Massachusetts is one of many states which have adopted legislation, commonly known as a “ban the box” law, prohibiting public and private employers from requesting criminal record information in a prospective employee’s “initial written employment application” and limiting the type and scope of questions an employer may ask a candidate following receipt of an “initial written employment application.” Massachusetts Attorney General Maura Healey announced that her office has settled with four businesses and issued warning letters to 17 others for violations of Massachusetts’s ban the box law, marking the first enforcement efforts by the Massachusetts Attorney General’s Office. …
In the new issue of Take 5, our colleagues examine five employment, labor, and workforce management issues that will continue to be reviewed and remain top of mind for employers under the Trump administration:
On March 5, 2015, the United States Court of Appeals for the Ninth Circuit issued an opinion in Chapman v. Pier 1 Imports (U.S.) Inc., 2015 WL 925586 (9th Cir. Mar. 5, 2015) that provides retailers with useful insight into how to manage the issue of “temporary obstructions” to accessible routes under Title III of the Americans with Disabilities Act (“Title III”).
Title III’s overarching obligations that retailers provide individuals with disabilities with full and equal enjoyment of their goods and services and engage in ongoing barrier removal include the requirement to provide and maintain accessible routes (generally, a minimum of 36 inches in width) into the store, to merchandise, and to locations such as check-out and service counters, restrooms, fitting rooms, and other amenities. Title III’s implementing regulations and related Technical Assistance Manuals clarify that isolated and temporary obstructions to the accessible route do not violate the ADA, if infrequent and promptly removed.
Here, Chapman alleged that Pier 1 violated Title III and related state accessibility laws, by, among other things, repeatedly obstructing its aisles with merchandise, furniture, display racks, and ladders. Chapman encountered such obstructions on eleven separate visits to a Pier 1 store. In upholding the district court’s finding of summary judgment for Chapman on the obstructed aisle issue, the Ninth Circuit rejected Pier 1’s argument that these allegations should be excused as mere temporary obstructions and thus, did not violate the law.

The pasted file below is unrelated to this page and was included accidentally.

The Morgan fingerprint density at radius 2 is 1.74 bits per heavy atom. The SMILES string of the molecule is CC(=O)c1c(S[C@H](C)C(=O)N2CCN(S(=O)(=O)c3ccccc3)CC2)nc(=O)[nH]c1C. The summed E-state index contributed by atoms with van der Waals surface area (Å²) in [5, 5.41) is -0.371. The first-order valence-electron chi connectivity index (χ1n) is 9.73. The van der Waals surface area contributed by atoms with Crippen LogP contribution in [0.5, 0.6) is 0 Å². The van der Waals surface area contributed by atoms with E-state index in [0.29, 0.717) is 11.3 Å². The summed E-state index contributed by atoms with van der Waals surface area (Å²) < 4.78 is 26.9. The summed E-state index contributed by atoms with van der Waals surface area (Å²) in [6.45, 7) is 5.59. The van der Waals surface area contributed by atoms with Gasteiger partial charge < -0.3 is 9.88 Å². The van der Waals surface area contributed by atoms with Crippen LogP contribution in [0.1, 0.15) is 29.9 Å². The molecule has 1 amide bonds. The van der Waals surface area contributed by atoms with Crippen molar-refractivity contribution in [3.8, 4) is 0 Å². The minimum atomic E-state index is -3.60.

The Ninth Circuit’s reasoning suggests helpful guidance for retailers looking to avoid similar lawsuits:
- Adopting policies governing the placement of merchandise to maintain accessible routes, and practices and procedures to help implement those policies (g., regular walks of the store with a tape measure) do not insulate a retailer from liability if, the policies, practices, and procedures are – as in Chapman – ineffective;
- An obstruction is unlikely to be deemed temporary, if retailers place the onus upon the customer to request its removal;
- An obstruction will not necessarily be deemed temporary just because it was created by another patron and not the retailer itself – the retailer has an obligation to maintain its accessible routes;
- Even if individual instances of obstruction when viewed separately might be temporary, a volume of “temporary obstructions” can become sufficiently prevalent to constitute repeated and persistent failures that were not promptly remedied and, thus constitute a violation of Title III; and
- True temporary obstructions – those that are isolated and transitory in nature – g., maintenance equipment being actively used to make repairs or items currently involved in re-stocking merchandise – remain subject to Title III’s exemption to the accessible route requirements.
For additional information please contact Joshua A. Stein.